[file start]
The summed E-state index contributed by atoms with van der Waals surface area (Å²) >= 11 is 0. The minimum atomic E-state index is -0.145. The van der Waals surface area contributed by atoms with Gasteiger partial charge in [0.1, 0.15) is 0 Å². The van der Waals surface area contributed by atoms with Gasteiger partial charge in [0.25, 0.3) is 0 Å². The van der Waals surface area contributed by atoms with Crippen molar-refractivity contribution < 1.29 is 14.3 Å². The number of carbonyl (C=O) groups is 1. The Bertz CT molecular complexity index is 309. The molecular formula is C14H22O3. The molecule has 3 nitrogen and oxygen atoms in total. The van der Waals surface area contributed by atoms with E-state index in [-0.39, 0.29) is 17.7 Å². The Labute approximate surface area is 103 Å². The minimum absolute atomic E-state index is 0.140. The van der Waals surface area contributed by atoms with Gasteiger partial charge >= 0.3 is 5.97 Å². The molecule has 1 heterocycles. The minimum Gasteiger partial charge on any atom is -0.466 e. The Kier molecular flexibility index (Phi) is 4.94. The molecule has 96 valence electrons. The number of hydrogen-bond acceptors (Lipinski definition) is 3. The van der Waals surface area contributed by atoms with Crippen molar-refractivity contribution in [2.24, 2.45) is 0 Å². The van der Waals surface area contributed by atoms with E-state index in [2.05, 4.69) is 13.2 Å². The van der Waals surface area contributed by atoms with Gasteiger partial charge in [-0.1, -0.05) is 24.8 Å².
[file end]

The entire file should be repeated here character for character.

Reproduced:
The summed E-state index contributed by atoms with van der Waals surface area (Å²) >= 11 is 0. The minimum atomic E-state index is -0.145. The van der Waals surface area contributed by atoms with Gasteiger partial charge in [0.1, 0.15) is 0 Å². The van der Waals surface area contributed by atoms with Gasteiger partial charge in [0.25, 0.3) is 0 Å². The van der Waals surface area contributed by atoms with Crippen molar-refractivity contribution < 1.29 is 14.3 Å². The number of carbonyl (C=O) groups is 1. The Bertz CT molecular complexity index is 309. The molecular formula is C14H22O3. The molecule has 3 nitrogen and oxygen atoms in total. The van der Waals surface area contributed by atoms with E-state index in [-0.39, 0.29) is 17.7 Å². The Labute approximate surface area is 103 Å². The minimum absolute atomic E-state index is 0.140. The van der Waals surface area contributed by atoms with Gasteiger partial charge >= 0.3 is 5.97 Å². The molecule has 1 heterocycles. The minimum Gasteiger partial charge on any atom is -0.466 e. The Kier molecular flexibility index (Phi) is 4.94. The molecule has 96 valence electrons. The number of hydrogen-bond acceptors (Lipinski definition) is 3. The van der Waals surface area contributed by atoms with Crippen molar-refractivity contribution in [2.24, 2.45) is 0 Å². The van der Waals surface area contributed by atoms with E-state index in [2.05, 4.69) is 13.2 Å². The van der Waals surface area contributed by atoms with Gasteiger partial charge in [-0.1, -0.05) is 24.8 Å².